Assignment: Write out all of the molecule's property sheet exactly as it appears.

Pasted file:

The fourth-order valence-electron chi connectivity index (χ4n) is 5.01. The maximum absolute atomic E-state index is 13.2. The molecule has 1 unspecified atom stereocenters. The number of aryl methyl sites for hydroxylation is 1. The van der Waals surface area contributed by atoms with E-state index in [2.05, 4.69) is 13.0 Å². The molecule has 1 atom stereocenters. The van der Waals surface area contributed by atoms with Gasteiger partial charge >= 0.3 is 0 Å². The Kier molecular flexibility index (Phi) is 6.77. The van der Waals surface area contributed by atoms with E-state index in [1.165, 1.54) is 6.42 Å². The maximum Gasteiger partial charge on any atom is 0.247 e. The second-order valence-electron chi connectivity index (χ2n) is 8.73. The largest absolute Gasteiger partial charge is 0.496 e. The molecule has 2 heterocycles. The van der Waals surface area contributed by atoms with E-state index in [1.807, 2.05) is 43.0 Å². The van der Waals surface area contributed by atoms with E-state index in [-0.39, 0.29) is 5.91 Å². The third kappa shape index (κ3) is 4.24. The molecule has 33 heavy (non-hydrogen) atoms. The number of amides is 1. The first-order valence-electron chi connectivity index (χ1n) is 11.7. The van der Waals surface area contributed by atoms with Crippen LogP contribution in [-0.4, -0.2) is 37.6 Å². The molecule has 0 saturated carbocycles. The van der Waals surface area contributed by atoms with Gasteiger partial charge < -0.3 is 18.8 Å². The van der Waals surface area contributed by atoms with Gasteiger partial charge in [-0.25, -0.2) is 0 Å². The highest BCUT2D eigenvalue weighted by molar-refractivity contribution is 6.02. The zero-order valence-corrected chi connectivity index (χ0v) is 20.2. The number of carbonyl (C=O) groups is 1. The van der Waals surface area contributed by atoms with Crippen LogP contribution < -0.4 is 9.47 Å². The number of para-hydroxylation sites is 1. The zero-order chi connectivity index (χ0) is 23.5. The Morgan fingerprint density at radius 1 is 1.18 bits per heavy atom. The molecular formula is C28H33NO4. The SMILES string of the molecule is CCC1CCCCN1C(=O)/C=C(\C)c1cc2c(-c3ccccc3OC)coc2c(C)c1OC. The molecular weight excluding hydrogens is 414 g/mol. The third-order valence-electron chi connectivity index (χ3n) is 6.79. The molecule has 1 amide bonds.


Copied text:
The fourth-order valence-electron chi connectivity index (χ4n) is 5.01. The maximum absolute atomic E-state index is 13.2. The molecule has 1 unspecified atom stereocenters. The number of aryl methyl sites for hydroxylation is 1. The van der Waals surface area contributed by atoms with E-state index in [2.05, 4.69) is 13.0 Å². The molecule has 1 atom stereocenters. The van der Waals surface area contributed by atoms with Gasteiger partial charge >= 0.3 is 0 Å². The Kier molecular flexibility index (Phi) is 6.77. The van der Waals surface area contributed by atoms with E-state index in [1.165, 1.54) is 6.42 Å². The maximum Gasteiger partial charge on any atom is 0.247 e. The second-order valence-electron chi connectivity index (χ2n) is 8.73. The largest absolute Gasteiger partial charge is 0.496 e. The molecule has 2 heterocycles. The van der Waals surface area contributed by atoms with E-state index in [1.807, 2.05) is 43.0 Å². The van der Waals surface area contributed by atoms with E-state index in [-0.39, 0.29) is 5.91 Å². The third kappa shape index (κ3) is 4.24. The molecule has 33 heavy (non-hydrogen) atoms. The number of amides is 1. The first-order valence-electron chi connectivity index (χ1n) is 11.7. The van der Waals surface area contributed by atoms with Crippen LogP contribution in [-0.4, -0.2) is 37.6 Å². The molecule has 0 saturated carbocycles. The van der Waals surface area contributed by atoms with Gasteiger partial charge < -0.3 is 18.8 Å². The van der Waals surface area contributed by atoms with Gasteiger partial charge in [-0.25, -0.2) is 0 Å². The highest BCUT2D eigenvalue weighted by molar-refractivity contribution is 6.02. The zero-order valence-corrected chi connectivity index (χ0v) is 20.2. The number of carbonyl (C=O) groups is 1. The van der Waals surface area contributed by atoms with Crippen LogP contribution < -0.4 is 9.47 Å². The number of para-hydroxylation sites is 1. The zero-order chi connectivity index (χ0) is 23.5. The Morgan fingerprint density at radius 1 is 1.18 bits per heavy atom. The molecular formula is C28H33NO4. The SMILES string of the molecule is CCC1CCCCN1C(=O)/C=C(\C)c1cc2c(-c3ccccc3OC)coc2c(C)c1OC. The molecular weight excluding hydrogens is 414 g/mol. The third-order valence-electron chi connectivity index (χ3n) is 6.79. The molecule has 1 amide bonds.